Nursing

Website spotlight: Social media: Patient friend or foe?

Staff Development Weekly: Insight on Evidence-Based Practice in Education, December 23, 2011

By now, HIPAA is well known to the healthcare community. Hospital staff and physicians have long been practicing a strict standard of patient privacy.

HIPAA was put in place for a number of reasons­-to protect patients from extortion, abuse, embarrassment, discrimination, and pain and suffering. But it was enacted just as the Internet was beginning to become the force we now know it to be. Now, more and more hospitals are finding that they need to explicitly tell staff and physicians that HIPAA applies to the World Wide Web as well.

Anne Huben-Kearney, RN, BSN, MPA, CPHQ, CPHRM,likens social media sites like Twitter and Facebook to a virtual hospital elevator, implying that you never know who might step on and be listening. Huben-Kearney is vice president of risk management at ProMutual Group, which focuses on risk identification, management, and litigation in many types of healthcare settings.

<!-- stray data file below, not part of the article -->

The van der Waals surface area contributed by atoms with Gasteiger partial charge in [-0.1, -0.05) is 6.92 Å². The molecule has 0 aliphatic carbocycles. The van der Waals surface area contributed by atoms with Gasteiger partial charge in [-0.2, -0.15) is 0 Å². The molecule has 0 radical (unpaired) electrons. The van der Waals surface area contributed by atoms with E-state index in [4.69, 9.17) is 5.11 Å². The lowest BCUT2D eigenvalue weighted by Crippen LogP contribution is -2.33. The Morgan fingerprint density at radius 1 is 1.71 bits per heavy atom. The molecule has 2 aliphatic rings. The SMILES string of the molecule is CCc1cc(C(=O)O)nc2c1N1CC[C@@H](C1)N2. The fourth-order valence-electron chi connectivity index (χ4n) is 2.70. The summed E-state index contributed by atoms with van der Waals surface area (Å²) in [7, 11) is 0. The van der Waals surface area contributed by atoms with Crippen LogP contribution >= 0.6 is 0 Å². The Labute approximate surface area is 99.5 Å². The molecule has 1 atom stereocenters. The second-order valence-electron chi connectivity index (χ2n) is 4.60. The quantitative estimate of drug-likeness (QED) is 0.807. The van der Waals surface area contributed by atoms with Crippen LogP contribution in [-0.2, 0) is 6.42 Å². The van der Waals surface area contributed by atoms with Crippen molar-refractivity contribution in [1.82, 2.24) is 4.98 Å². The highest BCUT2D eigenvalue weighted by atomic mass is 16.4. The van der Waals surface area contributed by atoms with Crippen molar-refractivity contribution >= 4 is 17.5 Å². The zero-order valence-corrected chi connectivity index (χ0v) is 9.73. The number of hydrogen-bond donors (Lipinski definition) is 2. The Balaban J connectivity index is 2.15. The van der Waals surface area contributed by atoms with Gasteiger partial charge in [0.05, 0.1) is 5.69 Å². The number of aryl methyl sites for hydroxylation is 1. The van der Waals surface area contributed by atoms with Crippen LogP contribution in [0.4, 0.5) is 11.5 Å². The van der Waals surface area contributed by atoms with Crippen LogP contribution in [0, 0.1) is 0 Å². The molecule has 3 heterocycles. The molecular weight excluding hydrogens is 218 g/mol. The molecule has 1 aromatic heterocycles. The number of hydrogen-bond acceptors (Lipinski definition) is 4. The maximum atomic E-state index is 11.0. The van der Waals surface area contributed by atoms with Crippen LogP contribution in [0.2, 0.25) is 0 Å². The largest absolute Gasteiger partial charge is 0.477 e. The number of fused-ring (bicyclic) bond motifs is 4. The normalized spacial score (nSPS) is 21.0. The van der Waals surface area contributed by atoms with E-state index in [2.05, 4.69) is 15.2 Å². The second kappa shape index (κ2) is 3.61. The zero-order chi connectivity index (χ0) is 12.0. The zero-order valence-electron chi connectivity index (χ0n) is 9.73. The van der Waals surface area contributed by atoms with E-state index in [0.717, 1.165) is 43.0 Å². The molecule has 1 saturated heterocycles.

Social media provides the opportunity to share information at any time, and it creates a permanent record that cannot be erased. "It has to be clear to staff that they never stop being a nurse, physician, or hospital staff when it comes to patient privacy and confidentiality, even in off-hours," says Huben-Kearney.

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